Monday, March 14, 2016

the Obama doctrine

I wish that President Obama had waited until next January before saying some of the things he told Jeffrey Goldberg of the Atlantic, especially negative comments about certain foreign countries and leaders. The better practice is what Defense Secretary Bob Gates did, withholding deep contempt of Congress until he wrote his memoir.While in office, he was still able to work well with the Hill because he masked his feelings.

Obama's reflections on his foreign policy have received stunning criticisms from conservative quarters. Niall Ferguson calls him arrogant. A more reasoned critique comes from Martin Indyk,  who complains that Obama's "pivot to Asia" shows that he really doesn't care how things turn out in the Middle East. That point does raise the question of whether that grand strategy necessarily conflicted with the more immediate problems of Syria and its neighbors.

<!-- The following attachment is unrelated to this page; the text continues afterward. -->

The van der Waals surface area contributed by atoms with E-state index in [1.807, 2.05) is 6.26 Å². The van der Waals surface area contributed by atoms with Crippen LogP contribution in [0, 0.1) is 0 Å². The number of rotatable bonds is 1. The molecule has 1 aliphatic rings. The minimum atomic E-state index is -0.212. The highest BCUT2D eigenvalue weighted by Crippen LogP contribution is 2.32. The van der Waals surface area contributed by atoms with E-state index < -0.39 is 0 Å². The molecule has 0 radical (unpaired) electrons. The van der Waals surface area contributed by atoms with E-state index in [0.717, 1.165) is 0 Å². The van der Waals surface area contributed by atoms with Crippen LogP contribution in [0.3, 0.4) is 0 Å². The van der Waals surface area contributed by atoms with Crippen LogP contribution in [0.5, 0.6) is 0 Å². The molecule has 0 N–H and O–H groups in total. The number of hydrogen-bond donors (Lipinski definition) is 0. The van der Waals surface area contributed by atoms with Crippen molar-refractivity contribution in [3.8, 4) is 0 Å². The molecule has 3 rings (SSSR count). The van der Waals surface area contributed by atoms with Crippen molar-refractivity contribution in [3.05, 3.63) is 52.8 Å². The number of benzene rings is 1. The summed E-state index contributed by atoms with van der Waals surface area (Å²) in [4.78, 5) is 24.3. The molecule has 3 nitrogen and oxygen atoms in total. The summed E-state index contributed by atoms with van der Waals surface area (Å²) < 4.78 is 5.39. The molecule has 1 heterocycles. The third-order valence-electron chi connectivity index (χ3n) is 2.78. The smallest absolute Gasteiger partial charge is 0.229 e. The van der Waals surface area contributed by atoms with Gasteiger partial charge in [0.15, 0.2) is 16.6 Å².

Many commentators were angry over Obama's satisfaction after deciding not to attack Syria for tis use of chemical weapons, despite the president's own "red line" threats. I thought that was a very appropriate decision -- seeking congressional approval of the plan. The blame should go on Congress for abdicating its responsibility, which was to vote either for or against the proposed war.

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